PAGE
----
What can more pleasantly illuminate the mind than the perusal of history. How delightful and beneficial are the spe-. culations of mathematical science, the contemplation of natural philosophy, the study of ethics, and especially that of theology? The peculiar advantages of this latter dilated on.

So considerable is each part of learning; so profitable are some parts of it. Concluding persuasives to it, and dissuasives from idleness, &c.




Not slothful in business.

I PROCEED to the other sort of persons, whom we did propound, namely,

II. Scholars; and that on them particularly great engagements do lie to be industrious, is most evident from various considerations.

The nature and design of this calling doth suppose industry; the matter and extent of it doth require industry; the worth of it doth highly deserve industry. We are in special gratitude to God, in charity to men, in due regard to ourselves, bound unto it.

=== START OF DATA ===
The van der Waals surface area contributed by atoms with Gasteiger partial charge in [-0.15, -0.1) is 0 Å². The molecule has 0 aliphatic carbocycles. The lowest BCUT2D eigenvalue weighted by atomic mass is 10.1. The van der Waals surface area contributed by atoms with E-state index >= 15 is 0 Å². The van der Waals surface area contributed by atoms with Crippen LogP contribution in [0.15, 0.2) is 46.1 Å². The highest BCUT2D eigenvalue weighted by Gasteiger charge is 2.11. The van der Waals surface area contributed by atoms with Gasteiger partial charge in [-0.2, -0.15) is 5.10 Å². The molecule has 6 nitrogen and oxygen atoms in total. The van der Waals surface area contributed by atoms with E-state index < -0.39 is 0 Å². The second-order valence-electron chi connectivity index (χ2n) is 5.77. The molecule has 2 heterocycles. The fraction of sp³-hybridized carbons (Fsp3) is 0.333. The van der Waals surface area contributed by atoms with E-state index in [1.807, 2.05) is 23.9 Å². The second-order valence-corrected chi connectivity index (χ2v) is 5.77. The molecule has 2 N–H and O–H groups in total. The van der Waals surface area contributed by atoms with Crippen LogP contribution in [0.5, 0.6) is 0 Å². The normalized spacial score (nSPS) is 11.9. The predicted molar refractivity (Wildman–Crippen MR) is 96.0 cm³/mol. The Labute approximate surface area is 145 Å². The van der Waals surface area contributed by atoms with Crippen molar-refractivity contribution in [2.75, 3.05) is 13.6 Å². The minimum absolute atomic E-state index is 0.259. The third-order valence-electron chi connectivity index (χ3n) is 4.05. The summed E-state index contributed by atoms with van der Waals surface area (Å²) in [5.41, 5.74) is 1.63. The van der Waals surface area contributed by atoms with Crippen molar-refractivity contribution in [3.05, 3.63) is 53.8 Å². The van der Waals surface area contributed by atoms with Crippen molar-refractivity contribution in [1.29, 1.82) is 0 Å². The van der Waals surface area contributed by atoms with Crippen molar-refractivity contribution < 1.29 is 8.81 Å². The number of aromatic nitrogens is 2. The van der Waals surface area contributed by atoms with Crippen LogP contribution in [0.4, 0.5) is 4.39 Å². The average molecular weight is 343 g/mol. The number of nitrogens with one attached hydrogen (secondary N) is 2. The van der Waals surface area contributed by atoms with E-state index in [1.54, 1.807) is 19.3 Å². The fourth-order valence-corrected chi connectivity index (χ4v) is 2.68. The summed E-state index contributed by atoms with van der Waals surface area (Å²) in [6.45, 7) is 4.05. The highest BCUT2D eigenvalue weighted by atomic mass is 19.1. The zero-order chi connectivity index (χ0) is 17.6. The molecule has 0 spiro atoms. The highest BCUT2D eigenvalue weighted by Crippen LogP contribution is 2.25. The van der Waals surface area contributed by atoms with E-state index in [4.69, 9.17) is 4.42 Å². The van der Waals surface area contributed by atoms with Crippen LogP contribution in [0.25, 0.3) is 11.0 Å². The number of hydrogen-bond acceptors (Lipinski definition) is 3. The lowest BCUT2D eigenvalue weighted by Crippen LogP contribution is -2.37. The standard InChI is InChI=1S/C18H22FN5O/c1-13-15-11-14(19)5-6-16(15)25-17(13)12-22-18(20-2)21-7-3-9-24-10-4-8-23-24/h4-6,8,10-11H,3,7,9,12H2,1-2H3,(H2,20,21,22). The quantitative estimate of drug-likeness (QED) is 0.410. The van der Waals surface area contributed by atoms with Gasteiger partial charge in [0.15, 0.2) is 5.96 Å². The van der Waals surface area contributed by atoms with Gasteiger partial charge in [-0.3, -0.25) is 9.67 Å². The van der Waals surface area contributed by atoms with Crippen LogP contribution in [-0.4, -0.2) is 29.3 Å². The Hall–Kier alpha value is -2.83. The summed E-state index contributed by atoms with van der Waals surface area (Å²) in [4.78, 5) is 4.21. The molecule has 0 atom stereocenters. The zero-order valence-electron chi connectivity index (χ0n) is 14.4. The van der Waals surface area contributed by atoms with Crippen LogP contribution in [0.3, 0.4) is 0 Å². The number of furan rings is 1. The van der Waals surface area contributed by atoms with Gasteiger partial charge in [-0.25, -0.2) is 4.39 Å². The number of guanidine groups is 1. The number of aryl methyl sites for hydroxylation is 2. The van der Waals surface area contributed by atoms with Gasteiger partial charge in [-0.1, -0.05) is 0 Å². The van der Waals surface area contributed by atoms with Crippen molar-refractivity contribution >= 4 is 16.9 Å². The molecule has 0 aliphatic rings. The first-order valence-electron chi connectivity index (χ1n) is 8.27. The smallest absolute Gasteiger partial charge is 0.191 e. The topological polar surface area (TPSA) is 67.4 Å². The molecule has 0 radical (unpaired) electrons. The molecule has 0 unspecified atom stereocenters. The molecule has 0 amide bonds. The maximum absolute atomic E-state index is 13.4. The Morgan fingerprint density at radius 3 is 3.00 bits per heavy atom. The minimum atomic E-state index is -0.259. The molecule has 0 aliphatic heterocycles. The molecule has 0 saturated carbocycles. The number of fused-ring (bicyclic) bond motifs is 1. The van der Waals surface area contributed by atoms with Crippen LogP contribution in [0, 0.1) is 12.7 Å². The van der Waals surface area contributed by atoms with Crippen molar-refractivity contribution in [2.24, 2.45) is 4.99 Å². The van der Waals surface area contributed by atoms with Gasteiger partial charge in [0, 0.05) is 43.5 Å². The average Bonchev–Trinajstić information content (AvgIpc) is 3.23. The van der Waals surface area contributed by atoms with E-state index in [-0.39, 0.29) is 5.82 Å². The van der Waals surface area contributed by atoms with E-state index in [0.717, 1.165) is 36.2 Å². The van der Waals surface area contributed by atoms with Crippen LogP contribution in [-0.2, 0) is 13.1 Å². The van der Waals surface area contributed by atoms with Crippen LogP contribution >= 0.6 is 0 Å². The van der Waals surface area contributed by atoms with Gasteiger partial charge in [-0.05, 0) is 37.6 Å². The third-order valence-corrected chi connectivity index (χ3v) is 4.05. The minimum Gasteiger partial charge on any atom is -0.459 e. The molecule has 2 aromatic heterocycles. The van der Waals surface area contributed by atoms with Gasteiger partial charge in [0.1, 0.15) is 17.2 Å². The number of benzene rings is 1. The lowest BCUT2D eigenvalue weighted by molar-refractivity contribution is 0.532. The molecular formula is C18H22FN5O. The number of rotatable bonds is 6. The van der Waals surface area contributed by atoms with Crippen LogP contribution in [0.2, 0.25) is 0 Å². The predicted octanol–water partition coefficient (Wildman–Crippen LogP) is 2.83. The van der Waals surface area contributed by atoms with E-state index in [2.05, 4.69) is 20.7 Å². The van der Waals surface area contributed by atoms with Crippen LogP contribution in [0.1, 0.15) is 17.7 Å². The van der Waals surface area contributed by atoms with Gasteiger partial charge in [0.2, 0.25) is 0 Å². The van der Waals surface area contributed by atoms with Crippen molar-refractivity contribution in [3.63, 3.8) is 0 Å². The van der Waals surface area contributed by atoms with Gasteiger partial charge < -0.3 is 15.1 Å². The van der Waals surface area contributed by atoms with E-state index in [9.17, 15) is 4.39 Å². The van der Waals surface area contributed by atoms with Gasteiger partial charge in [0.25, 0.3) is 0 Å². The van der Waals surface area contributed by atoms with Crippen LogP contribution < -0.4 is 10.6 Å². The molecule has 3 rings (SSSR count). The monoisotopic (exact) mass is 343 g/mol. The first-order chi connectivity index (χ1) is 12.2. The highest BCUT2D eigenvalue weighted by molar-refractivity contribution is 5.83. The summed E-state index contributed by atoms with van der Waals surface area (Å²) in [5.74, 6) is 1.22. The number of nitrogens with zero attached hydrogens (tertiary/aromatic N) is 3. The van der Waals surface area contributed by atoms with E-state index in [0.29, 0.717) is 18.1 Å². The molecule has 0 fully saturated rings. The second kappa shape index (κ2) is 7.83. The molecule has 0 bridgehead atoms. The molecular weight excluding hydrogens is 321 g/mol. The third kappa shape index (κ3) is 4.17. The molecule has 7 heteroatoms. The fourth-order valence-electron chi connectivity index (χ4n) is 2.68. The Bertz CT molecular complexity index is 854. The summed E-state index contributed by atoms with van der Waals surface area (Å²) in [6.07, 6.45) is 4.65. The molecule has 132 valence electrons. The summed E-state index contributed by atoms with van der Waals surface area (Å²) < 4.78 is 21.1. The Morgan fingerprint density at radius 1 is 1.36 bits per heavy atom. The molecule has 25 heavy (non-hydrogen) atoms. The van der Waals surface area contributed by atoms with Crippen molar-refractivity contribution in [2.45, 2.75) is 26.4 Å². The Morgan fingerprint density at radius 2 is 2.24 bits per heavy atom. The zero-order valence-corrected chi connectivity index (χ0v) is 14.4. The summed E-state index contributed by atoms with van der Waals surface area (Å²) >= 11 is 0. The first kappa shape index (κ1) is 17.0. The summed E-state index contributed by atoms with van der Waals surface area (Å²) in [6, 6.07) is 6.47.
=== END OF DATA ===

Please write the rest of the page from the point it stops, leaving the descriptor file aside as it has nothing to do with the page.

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1. First, I say, the nature and design of our calling doth suppose industry: There is,' saith the divine preacher, a man whose labor is in wisdom, in knowlege, and in equity.' Such men are scholars; so that we are indeed no scholars, but absurd usurpers of the name, if we are not laborious; for what is a scholar, but one who retireth his person, and avocateth his mind from other occupations and worldly entertainments, that he may axolazer, vocare studiis, employ his mind and leisure on study and learning, in the search of truth, the quest of knowlege, the improvement of his reason. Wherefore an idle scholar, a lazy student, a sluggish man of learning, is non